‘normal’, ‘true’, ‘real’

After I came back from Paris, my world opened up even more. The workshop I did with Pinkhassov there gave me the chance to experience time and space as much softer, less defined entities. I could feel a melting within, those parts of me that were previously solid or whole, such that I became melded with the world a little more than before.

This is a sensation I’ve been trying to access as a creative or artist, but for a long time I felt blocked. Sometimes it’s hard to tell if the blockage is from my mind or from life, but once you feel the physical sensation of being free, you cannot go back again. Or maybe you can, but definitely you are changed in some ways that leave you slightly different.

I believe more than ever in the mundane idea that this ‘normal’ life we’re living isn’t quite ‘normal’, ‘true’, or ‘real’. If you see me on a daily basis, you might not find me acting differently, but inside I feel changed.

A useful image:
There used to be a door at the dam, locked and unopened. The door prevents anything from passing through. Now a key has unlocked the door and it’s been pulled open. Whatever is behind the dam has the force of a tsunami. Once this door opens fully, it cannot be closed again. Nobody can predict what’s going to happen next.

I feel more curious, more interested, more open to new experiences and new people. At the same time I feel more ignorant than ever, like I still have so much to learn.

I declare this to be a wonderful state to be in.


I’m in the process of discarding my skin/mask and becoming the person I was always meant to be. I think it’s got something to do with growing older and going to Paris and talking to the astrologer who lives in London – who said I’d have a big change of identity in mid-2024… or just being fucking sick of not being the person I was always meant to be. But it’d be a mistake to say I’m changing. No. I’m just being revealed. I think ‘change’ is a thing of the world – the result of space interacting with time (I’m making this up). Change is physics. But to be revealed, that’s metaphysical. Again I’m making things up. But I’m feeling real good about this.


“We could have gone off and just built this in our building here for five more years,” he said, “and we would have had something jaw-dropping.” But the public wouldn’t have been able to prepare for the shock waves that followed, an outcome that he finds “deeply unpleasant to imagine.” Altman believes that people need time to reckon with the idea that we may soon share Earth with a powerful new intelligence, before it remakes everything from work to human relationships. ChatGPT was a way of serving notice.”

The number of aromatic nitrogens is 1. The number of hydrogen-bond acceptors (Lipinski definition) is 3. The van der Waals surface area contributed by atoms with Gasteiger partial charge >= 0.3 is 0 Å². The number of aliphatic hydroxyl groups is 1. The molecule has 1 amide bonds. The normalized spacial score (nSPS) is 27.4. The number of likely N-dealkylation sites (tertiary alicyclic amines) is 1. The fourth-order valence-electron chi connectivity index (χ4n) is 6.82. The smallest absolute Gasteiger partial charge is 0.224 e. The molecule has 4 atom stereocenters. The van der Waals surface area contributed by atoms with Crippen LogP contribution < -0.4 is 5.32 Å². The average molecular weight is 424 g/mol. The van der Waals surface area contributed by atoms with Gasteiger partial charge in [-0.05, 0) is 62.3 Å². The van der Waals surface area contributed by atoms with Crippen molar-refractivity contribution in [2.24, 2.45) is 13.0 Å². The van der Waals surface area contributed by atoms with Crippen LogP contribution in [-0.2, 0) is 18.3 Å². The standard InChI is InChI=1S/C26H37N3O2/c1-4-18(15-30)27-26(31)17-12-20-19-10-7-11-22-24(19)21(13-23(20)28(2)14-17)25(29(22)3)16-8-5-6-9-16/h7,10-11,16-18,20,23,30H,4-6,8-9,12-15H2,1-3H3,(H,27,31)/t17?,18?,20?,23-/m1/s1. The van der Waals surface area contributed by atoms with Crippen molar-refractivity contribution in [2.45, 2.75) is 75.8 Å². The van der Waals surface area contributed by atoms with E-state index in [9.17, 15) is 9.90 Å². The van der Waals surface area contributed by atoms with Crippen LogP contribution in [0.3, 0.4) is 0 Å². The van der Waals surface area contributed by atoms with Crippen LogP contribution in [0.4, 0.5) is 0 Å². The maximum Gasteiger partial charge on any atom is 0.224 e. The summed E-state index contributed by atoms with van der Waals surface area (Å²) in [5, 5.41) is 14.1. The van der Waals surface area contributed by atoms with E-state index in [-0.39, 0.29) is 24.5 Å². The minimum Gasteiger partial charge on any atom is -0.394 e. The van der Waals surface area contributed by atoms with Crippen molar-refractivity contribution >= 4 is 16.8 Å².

From here.

Quite possibly the scariest paragraph I’ve read in awhile.

16,000 days or so

I’m 37 this year. If I live till about 80, I have about 16,000 days or so left on earth.

The maths isn’t air tight of course. It’s just a rough estimate and a, I think, best-case scenario, provided I retain most of my brain cells all the way to the end.

16,000 days isn’t that many days. I could easily waste hundreds, if not thousands, of them doing nothing much at all.

But maths has never been my strong suit, and I hope 16,000 proves to be a larger number than I think it is.

iain banks

Discovering Iain Banks feels almost like the first time I read Anthony Bourdain. It’s a feeling of pure electricity.

It will forever be an honor to read words written by beings who’re born to write.

People like these are not just writers, but conduits of forces that are spiritual or alien or out-of-this-world. They remind me that the world isn’t just so. There is definitely something beyond, but what? In the meantime art and writing and music and the countless results of inspired creativity will sustain us here, until we get there, whatever and wherever that is.

As always, I’m a little late. Iain Banks is no longer with us. But I read a really beautiful obituary about him in The Guardian and I feel… satisfied.

My satisfaction comes from knowing that he had lived a life filled with most of the things he wanted – books, writing, readers, the chance to live in his imagination, and the ability to warp the shape of this universe through his thoughts.

I’m satisfied, and I hope Iain Banks was too.

thank you for signing my guestbook

I check my guestbook once in awhile and I’m always pleasantly surprised when I see new entries in them. I just wanted to take the opportunity to say, THANK YOU for signing my very old-school-relic of a guestbook. It might be me holding on desperately to the nostalgia-tinged days of the early web, but thank you for indulging me. And also, I lost my password to the guestbook so I can’t reply you guys. Yet. When I find some time, I will log in again and reply to each of you.

In the meantime, if you have included your website/blog link, know that I’ve definitely checked you out and bookmarked you 😉

Stay close!

so many things

A thought related to moving – I have so many things I feel positively haunted by my possessions. Incidentally it’s also the first day of Ghost Month here in Singapore, so I guess it’s kind of apt, this feeling.

But really, why do I have so many things? What happened to wanting to be a minimalist?


“Living out my small life in a spiraling megacity, I often feel like an 8-bit creature composed mainly of a mouth roaming a spontaneously generated set of white-walled malls, hungrily swallowing products: ordinary products, but also lifestyle-as-product, ethics-as-product, individuality-as-product. Sometimes the marketing is devilishly creative, and the consumption at times satisfying—the equivalent of haute cuisine. But I am pursued by a hangover that seems to locate me no matter where I am, and an incredible, relentless urge to purge my body of the aftereffects of my things, as well as my job, my ambition, my aspirations, my expectations, and to keep only my little and lonely life.”

Conscience Round